We’ve all heard the vacuous claim that all religions are the same. “They’re just different roads that go up the same mountain,” people parrot to us, repeating what they’ve been told thousands of times. That claim, as baseless and simplistic as it always has been, may start getting less and less support.
It is noteworthy that the illustration of the many roads on the same mountain actually appears in a widely used university textbook for religious studies’ classes. Huston Smith’s popular (with 2.5 million copies sold) The World’s Religions claims, “It is possible to climb life’s mountain from any side, but when the top is reached the trails converge.” One wonders how he knows such a thing!
But many people, not just evangelical Christians, are beginning to expose the emperor’s new clothes behind that assertion. An honest look at most religions simply won’t support the thesis. Religions differ widely and substantively. More pointedly, to insist that all religions are the same actually insults all religions which claim to have unique paths to salvation, fulfillment, nirvana, or paradise. In an ironic twist, the claim for tolerance is actually quite intolerant.
Consider Stephen Prothero’s recent article in the Chronicle of Higher Education (July 2, 2010, p.B9-10). Prothero is a professor of religious studies at Boston University and the author God Is Not One: The Eight Rival Religions That Run the World – and Why Their Differences Matter. Prothero does not identify himself as an evangelical and little he writes suggests that he is. But with boldness he writes:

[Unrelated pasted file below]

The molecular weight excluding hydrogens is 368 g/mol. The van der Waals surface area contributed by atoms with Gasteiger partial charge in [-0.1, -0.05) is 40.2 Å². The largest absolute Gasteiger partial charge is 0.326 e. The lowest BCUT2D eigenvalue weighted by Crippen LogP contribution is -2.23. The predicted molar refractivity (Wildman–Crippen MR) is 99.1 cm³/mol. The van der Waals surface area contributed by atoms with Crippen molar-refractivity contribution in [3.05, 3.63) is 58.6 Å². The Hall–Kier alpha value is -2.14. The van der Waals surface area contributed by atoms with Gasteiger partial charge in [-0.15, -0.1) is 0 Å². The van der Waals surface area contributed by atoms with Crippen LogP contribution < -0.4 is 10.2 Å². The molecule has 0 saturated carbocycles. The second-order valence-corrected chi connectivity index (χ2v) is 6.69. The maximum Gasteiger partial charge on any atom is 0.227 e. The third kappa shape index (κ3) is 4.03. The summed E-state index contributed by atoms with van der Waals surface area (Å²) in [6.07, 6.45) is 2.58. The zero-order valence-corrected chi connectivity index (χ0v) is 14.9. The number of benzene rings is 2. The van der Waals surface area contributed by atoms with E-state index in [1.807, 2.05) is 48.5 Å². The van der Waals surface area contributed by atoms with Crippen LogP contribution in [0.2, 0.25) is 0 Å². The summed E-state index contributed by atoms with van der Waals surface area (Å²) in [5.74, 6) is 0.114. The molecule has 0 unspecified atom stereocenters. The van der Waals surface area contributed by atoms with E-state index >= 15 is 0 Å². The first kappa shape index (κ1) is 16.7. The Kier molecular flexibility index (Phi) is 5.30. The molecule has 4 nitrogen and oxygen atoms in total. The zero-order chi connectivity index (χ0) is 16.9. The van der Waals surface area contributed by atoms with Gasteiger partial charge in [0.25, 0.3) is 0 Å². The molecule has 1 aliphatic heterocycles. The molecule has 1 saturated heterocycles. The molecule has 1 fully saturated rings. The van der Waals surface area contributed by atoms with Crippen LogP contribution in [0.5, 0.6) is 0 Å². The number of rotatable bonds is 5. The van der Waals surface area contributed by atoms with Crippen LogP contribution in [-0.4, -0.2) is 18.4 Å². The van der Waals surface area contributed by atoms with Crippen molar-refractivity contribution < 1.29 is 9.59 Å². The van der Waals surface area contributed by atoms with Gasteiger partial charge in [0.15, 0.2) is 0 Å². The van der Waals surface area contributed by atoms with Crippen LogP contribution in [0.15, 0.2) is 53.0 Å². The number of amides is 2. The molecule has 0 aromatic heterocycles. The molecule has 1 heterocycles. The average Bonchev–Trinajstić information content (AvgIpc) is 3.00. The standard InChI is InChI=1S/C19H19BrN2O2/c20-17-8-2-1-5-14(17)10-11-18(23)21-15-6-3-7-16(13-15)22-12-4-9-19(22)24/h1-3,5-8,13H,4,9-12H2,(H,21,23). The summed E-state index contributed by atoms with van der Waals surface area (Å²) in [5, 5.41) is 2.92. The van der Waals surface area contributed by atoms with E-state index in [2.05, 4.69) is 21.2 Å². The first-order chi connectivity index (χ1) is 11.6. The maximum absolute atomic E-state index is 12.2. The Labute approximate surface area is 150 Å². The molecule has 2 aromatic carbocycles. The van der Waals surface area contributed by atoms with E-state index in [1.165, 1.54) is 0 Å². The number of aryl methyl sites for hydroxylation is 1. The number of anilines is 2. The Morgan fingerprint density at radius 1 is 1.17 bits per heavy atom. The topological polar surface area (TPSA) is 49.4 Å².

“I do not believe that Islam and Christianity are fated for battle in a “clash of civilizations.” But it is fantasy to pretend that they are in essence the same, or that their disagreements with Judaism are trivial. God may be one to Jews, Christians, and Muslims, but their G-d, their Christ, and their Allah make very different demands on their followers.”
He then goes on to liken the progress our society has made in recognizing the weighty differences between races as an important step in resolving racial tensions. We thought we could erase racial barriers by creating a color-blind society. It didn’t work. Instead, we are working on recognizing and appreciating racial differences. Prothero concludes, “Today it is widely recognized that a firmer foundation for interracial and interethnic civility is a robust understanding of, and respoect for, racial and ethnic differences. The realm of religion requires no less understanding of diversity, and no less respect.”
This willingness to examine and discuss differences, with respect, could have seismic implications for evangelism and interfaith discussions. It is time for reopening a topic that never should have been shut down. It is time for emphasizing and appreciating our differences and pointing to the very different path of salvation paved by a god who dies and rises again.
And it is certainly time for new textbooks.